Benchmarks for ceding sovereignty–>Shireen Mazari Article in The Nation

Shireen M Mazari
Absurdities have become the hallmark of the Pakistani ruling elite for some time now, but the situation has probably never been as bizarre as it is at present. Take the case of the Pakistan-US relationship which is fast degenerating into a client-master equation. We had official Pakistani circles jumping for joy with the passage of the Kerry-Lugar bill through the US Senate. Pakistan’s man in Washington, at least in designation, saw it as a personal triumph that he got this bill through its first major hurdle, and our leadership expressed unqualified exuberance in welcoming this event. So why are so many of us filled with trepidation when we see the content of this bill – something most of the Zardari party loyalists have never bothered to do.
To begin with, we need to put things into perspective. The bill, till it becomes law after going through all the Congressional procedures, is not going to turn on the money tap for Pakistan, and there is an expectation that in the House of Representatives even more conditionalities may be latched on to what is already a conditionality-laden bill. Beyond this, what are of vital importance are the conditionalities the US is seeking to push down our throats in order for this money to be doled out. And let us not forget that this money already comes at great cost to Pakistan in terms of lives lost to terrorism that came to haunt us post-9/11 and after we jumped on to the US bandwagon; in terms of economic costs with markets lost and rising insurance costs of exports thanks to having become a frontline state in an unending War on Terror; in terms of a three-theatre threat calculus for the military (eastern and western fronts and asymmetric warfare against terrorism within the country) and the hardware costs and soldiers lives that that has entailed; and, in terms of the uncertainty and insecurity across the nation at large. And one has not even begun to calculate the hidden costs in terms of psychological damage to the nation, a culture of fear and mistrust and so on.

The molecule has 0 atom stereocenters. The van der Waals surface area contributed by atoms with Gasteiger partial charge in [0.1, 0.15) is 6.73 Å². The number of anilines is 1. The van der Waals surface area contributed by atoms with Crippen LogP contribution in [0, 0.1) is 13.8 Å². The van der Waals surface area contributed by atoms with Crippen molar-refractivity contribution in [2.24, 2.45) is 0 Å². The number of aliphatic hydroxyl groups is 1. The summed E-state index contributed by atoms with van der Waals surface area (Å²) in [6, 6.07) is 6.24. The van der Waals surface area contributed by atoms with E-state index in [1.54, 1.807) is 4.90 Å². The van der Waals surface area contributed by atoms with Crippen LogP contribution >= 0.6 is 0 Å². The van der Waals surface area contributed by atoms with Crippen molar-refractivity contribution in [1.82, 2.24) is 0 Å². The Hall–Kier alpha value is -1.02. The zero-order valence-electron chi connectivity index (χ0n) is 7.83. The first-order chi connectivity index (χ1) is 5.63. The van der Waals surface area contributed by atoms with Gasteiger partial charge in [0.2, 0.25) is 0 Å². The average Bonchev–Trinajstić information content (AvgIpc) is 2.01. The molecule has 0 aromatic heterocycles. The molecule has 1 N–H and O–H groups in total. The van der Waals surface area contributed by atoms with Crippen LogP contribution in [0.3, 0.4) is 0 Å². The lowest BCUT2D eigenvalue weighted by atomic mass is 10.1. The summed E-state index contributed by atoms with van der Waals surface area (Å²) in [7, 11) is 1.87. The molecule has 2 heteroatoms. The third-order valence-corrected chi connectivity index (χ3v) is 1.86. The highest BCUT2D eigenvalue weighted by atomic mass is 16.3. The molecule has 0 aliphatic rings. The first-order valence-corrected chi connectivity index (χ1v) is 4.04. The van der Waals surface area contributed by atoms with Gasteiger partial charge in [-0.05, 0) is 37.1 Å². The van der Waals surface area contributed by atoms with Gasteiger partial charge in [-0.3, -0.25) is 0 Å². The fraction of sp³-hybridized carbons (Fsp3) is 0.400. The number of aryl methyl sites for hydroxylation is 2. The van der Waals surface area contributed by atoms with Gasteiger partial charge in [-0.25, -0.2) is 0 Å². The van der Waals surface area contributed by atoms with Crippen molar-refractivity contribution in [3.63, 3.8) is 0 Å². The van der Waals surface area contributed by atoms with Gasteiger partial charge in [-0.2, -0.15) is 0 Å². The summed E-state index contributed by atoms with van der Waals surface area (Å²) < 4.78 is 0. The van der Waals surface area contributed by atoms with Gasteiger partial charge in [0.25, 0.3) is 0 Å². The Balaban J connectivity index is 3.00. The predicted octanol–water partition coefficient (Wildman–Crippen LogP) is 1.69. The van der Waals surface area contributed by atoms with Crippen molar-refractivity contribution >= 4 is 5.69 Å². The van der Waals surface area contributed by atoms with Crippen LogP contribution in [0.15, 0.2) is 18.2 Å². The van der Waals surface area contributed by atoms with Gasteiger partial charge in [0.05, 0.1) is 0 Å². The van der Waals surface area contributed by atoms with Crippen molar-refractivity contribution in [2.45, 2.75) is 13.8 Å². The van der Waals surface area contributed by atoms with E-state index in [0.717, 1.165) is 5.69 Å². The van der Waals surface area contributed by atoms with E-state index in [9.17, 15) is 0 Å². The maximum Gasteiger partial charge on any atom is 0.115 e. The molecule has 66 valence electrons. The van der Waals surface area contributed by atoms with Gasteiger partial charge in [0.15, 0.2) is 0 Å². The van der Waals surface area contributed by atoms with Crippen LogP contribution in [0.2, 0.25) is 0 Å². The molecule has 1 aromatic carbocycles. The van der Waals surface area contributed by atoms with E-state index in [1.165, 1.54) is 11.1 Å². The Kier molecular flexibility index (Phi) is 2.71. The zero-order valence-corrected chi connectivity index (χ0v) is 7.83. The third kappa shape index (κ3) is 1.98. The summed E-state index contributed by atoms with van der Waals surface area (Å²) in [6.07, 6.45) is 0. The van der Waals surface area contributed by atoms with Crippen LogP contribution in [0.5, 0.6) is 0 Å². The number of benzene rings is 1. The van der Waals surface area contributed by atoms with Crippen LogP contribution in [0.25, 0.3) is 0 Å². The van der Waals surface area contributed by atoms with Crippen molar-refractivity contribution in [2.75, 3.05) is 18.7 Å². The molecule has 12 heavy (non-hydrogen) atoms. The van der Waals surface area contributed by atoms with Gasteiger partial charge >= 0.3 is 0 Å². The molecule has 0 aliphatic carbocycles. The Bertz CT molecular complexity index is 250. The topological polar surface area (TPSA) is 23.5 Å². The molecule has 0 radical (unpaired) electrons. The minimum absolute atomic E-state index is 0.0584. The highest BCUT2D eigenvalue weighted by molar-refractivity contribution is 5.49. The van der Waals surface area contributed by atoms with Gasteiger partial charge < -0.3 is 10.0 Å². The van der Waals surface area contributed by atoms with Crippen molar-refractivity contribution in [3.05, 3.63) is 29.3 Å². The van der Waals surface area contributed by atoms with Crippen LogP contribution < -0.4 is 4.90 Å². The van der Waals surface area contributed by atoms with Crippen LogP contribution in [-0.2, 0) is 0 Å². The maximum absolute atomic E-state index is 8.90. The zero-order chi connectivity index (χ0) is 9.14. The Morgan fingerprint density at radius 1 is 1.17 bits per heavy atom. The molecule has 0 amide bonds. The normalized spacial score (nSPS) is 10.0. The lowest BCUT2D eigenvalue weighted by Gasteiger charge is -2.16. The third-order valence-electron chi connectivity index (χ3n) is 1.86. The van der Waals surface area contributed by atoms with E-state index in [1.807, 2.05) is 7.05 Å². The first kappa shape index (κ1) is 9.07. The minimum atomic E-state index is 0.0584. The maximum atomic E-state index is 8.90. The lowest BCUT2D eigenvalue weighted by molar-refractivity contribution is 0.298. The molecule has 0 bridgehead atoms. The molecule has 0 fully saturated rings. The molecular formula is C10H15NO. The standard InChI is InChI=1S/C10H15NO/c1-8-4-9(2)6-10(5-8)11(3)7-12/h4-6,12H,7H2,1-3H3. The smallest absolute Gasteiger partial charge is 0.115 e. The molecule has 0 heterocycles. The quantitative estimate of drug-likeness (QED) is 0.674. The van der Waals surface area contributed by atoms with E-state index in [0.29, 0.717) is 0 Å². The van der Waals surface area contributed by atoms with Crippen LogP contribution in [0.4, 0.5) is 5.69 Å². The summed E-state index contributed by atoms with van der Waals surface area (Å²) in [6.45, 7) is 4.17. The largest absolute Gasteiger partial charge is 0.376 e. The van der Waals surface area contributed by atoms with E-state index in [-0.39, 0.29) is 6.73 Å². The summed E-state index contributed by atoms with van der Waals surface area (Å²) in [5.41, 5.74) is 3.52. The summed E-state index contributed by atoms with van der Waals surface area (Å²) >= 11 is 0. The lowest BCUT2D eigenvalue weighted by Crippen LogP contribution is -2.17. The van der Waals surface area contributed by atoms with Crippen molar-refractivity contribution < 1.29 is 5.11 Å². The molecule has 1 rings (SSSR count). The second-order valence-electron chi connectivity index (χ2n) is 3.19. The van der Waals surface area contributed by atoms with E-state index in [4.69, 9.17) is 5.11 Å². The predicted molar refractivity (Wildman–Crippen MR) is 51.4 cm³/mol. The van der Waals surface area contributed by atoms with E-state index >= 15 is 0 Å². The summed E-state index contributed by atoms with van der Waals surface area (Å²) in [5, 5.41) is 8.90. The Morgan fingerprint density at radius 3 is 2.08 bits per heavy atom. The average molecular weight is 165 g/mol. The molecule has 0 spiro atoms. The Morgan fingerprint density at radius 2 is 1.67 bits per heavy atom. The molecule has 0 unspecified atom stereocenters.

So it should have been incumbent upon President Zardari and his expensive team of advisors to inform the US effectively of these costs to the Pakistani nation. Given how we have spent millions out of Pakistan’s precious resources to also hire Mark Siegel and his firm to lobby for Pakistan in Congress, there should be some accountability as to why there has been a total failure to acknowledge what Pakistan has lost while being the frontline state in the US-led War on Terror. For a failure it has been, if one looks at the conditionalities already present in the bill – and from a Pakistani perspective it is irrelevant whether these are “softer” than what was originally drafted, because they are still unacceptable if one is to remain a self-respecting rationally sovereign nation.